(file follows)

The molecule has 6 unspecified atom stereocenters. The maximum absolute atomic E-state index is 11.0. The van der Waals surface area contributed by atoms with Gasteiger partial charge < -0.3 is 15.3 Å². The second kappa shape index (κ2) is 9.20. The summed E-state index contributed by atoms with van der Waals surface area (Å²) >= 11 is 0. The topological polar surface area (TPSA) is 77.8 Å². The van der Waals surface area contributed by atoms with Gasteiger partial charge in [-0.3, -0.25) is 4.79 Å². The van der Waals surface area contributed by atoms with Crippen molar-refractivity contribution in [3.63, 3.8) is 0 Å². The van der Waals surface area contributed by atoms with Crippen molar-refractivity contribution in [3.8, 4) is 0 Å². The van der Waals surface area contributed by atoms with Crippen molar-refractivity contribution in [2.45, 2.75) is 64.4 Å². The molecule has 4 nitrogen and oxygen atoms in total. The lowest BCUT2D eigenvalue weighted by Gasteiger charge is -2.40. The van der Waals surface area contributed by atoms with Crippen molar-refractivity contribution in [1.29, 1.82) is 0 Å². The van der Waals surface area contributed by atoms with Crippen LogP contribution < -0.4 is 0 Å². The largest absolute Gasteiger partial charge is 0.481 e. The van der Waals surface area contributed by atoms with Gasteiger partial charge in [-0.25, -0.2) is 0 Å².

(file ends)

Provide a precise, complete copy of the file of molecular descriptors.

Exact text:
The molecule has 6 unspecified atom stereocenters. The maximum absolute atomic E-state index is 11.0. The van der Waals surface area contributed by atoms with Gasteiger partial charge < -0.3 is 15.3 Å². The second kappa shape index (κ2) is 9.20. The summed E-state index contributed by atoms with van der Waals surface area (Å²) >= 11 is 0. The topological polar surface area (TPSA) is 77.8 Å². The van der Waals surface area contributed by atoms with Gasteiger partial charge in [-0.3, -0.25) is 4.79 Å². The van der Waals surface area contributed by atoms with Crippen molar-refractivity contribution in [3.63, 3.8) is 0 Å². The van der Waals surface area contributed by atoms with Crippen molar-refractivity contribution in [3.8, 4) is 0 Å². The van der Waals surface area contributed by atoms with Crippen molar-refractivity contribution in [2.45, 2.75) is 64.4 Å². The molecule has 4 nitrogen and oxygen atoms in total. The lowest BCUT2D eigenvalue weighted by Gasteiger charge is -2.40. The van der Waals surface area contributed by atoms with Crippen molar-refractivity contribution in [1.29, 1.82) is 0 Å². The van der Waals surface area contributed by atoms with Crippen LogP contribution < -0.4 is 0 Å². The largest absolute Gasteiger partial charge is 0.481 e. The van der Waals surface area contributed by atoms with Gasteiger partial charge in [-0.25, -0.2) is 0 Å².